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Friday, October 24, 2014
Burma

Burmese Legal System Remains Tool of Govt: AHRC


By CHARLIE CAMPBELL / THE IRRAWADDY Tuesday, March 27, 2012


Mahabandoola Park with Rangoon's High Court behind. (Photo: onourownpath.com)
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A leading human rights group has condemned the politicization of Burma's judiciary just as a widely criticized government lawsuit against a prominent journal has been dropped.

Burma's Ministry of Construction (MoC) launched a defamation action against Modern Weekly journal after an article was published which criticized the state of Mandalay's roads, prompting accusations that this was a new tactic to silence dissenters.

Although the lawsuit has now been dropped, a similar one by the Ministry of Mining remains against The Voice Weekly after the journal printed allegations of graft revealed in a government audit report.

And now the Asian Human Rights Commission (AHRC) has voiced concerns about corruption and the politicization of Burma's judiciary—specifically concerning judges accepting bribes and following instructions from the executive arm of government.

“The legacy of judicial corruption is today in the foreground of media and public debate, but the anti-corruption rhetoric that we hear is essentially a continuation of the same type of rhetoric that successive military and military-backed regimes iterated for decades,” said the AHRC.

“Nor are the proposals that have been made in the last year to deal with corruption anything new. Most blame and attention is being placed on judges who take bribes, rather than on the systemic features of corruption.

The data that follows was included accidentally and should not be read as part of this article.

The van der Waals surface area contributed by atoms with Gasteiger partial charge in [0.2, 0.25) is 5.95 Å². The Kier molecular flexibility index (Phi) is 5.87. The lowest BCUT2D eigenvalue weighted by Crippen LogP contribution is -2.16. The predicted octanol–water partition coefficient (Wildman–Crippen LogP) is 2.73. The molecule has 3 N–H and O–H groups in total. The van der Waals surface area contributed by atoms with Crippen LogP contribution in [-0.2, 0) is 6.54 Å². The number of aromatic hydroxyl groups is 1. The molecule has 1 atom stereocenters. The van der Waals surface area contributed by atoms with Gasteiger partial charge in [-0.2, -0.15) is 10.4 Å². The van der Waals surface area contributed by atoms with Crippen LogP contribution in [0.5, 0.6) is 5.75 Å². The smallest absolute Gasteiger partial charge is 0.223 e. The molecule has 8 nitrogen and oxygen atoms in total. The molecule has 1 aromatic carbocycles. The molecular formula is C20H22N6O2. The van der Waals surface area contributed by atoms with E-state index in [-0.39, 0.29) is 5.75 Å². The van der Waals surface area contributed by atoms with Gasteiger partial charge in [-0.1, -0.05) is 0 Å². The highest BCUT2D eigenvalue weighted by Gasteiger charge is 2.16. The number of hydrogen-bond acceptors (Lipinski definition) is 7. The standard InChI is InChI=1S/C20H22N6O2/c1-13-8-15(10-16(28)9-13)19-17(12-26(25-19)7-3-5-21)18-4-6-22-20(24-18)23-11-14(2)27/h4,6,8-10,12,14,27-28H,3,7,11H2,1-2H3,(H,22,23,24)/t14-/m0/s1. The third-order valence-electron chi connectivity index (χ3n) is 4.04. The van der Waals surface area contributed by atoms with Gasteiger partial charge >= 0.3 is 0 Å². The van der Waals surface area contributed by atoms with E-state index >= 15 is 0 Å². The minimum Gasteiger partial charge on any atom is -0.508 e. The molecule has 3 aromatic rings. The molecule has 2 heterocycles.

“While judges are scandalized, the participation of all parties in the legal process in the negotiations and trade in justice—including arresting police, investigating officers, station clerks, court clerks, court brokers, prosecutors, bailiffs, bureaucrats and many others in addition to the judges—and how these people network and negotiate through the offices of the system attracts inadequate attention.”

Upper House Speaker Khin Aung Myint told The Irrawaddy in an exclusive interview on Monday that fighting rampant corruption is the most important issue facing Burma today, and that existing  legislation is out-of date with proposed amendments due to be submitted to the Union Parliament during the next session.

Pro-democracy icon Aung San Suu Kyi also told reporters earlier this month that the Burmese government still restricts media freedom, and cited the case of The Voice Weekly defamation lawsuit as an example of such gagging.

The AHRC report details the case of a 36-year-old taxi driver named Ko Tin Maung Swe who was beaten to death in December 2010. Police arrested four men over the killing and charged them with murder, but then reduced the offenses due to the choice of weapons used in the attack—specifically bats and sticks instead of knives or swords.

Two assailants were accused of “causing grievous hurt” and received  five years imprisonment—two years less than the minimum sentence for this particular offense—while the other two were only charged with “abetment” and got off with time served. The AHRC claims that the presiding judge showed a patent disinterest in proceedings and at times spoke at length on his mobile telephone while witnesses were deposing.

The other case cited by the AHRC concerns Mahn Nyein Maung, a central committee member of the Karen National Union (KNU), who was sentenced to 65 years for belonging to an unlawful association and treason. Guilty verdicts were handed down on March 13 almost immediately after the trial began, but then President Thein Sein quickly issued a pardon and he was released.